Figures and financial information
Single figures are words, double figures are figures, so one to nine are written out, 10 upwards are numerals.
When quoting large (four or more digits) numbers, use commas for clarity.
For example: Luton Council has five directorates, 48 councillors and a total of 3,500 employees.
- for numbers that include a decimal point, eg 5.75
- when giving page references, eg see story on page 8
- for ranges of numbers, eg children aged 8 to 12 months
- when giving financial information (see ‘Finance’ section on page 5)
Never start a sentence with a numeral. Write the number out in full.
For example: Twenty people attended the meeting to discuss…
- Use £ and p, not pounds and pence.
For example: the car park cost £5, NOT the car park cost five pounds.
- Always spell out whole numbers when in text.
For example: the bill ran into several hundred pounds.
- Write millions and billions as £2m, £30bn.
- Write pounds and pence as £32.25 not £32.25p.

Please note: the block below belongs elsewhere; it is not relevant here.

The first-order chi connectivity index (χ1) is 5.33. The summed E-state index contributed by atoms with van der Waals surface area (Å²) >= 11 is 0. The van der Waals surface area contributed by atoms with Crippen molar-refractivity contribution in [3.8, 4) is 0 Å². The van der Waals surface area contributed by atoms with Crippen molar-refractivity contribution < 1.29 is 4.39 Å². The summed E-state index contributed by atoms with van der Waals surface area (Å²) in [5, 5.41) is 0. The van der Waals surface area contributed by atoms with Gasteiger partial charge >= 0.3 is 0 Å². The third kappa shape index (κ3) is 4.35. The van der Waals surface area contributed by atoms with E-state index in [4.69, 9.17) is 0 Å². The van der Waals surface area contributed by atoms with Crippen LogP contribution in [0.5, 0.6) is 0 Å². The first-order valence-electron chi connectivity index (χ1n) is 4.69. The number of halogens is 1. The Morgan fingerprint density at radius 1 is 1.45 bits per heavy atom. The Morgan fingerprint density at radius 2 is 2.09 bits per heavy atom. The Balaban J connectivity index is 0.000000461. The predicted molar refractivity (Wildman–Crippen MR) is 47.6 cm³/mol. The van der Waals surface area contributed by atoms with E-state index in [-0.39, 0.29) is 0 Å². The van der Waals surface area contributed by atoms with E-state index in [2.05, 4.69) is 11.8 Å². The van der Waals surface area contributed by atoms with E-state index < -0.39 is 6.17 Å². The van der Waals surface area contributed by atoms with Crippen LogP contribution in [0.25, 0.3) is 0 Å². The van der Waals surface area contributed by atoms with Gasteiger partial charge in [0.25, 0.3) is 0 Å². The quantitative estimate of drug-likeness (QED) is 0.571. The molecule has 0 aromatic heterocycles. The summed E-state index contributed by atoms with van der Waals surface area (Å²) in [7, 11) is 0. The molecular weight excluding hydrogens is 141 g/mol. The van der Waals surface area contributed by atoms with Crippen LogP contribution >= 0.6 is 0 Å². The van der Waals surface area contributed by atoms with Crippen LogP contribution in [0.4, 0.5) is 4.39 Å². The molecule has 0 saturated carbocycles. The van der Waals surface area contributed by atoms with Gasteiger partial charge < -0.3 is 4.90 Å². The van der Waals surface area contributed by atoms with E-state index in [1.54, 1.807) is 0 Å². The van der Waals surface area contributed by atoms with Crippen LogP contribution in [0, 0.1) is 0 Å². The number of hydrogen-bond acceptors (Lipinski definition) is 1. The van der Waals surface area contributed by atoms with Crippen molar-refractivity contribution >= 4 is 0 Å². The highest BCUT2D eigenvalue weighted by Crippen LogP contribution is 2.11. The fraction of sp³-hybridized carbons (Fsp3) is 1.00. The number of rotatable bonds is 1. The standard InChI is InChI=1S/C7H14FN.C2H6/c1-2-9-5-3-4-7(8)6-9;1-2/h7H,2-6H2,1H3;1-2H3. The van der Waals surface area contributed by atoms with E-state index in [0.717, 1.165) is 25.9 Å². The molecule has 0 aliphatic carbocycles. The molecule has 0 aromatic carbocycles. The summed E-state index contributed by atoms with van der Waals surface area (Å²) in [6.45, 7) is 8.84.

- When quoting figures, do not include redundant zeroes - £1 not £1.00, 99p not £0.99.
- When quoting large figures, use the appropriate word rather than a string of zeroes - £2.5m, not £2,500,000, or £5.6bn.
- Do not use K as an abbreviation for thousand, eg £2,000, not 2K.
These guidelines apply when writing general text. They may not be appropriate if financial information is being presented in a table/spreadsheet format.
Weights and measures
- Use decimal and metric systems.
- Use abbreviations with figures and no spaces, such as 4mm, 10.2cm, 100m, 90km, 250gm, 5.5kg.
Note: use singular, not 4mms or 10.2cms etc.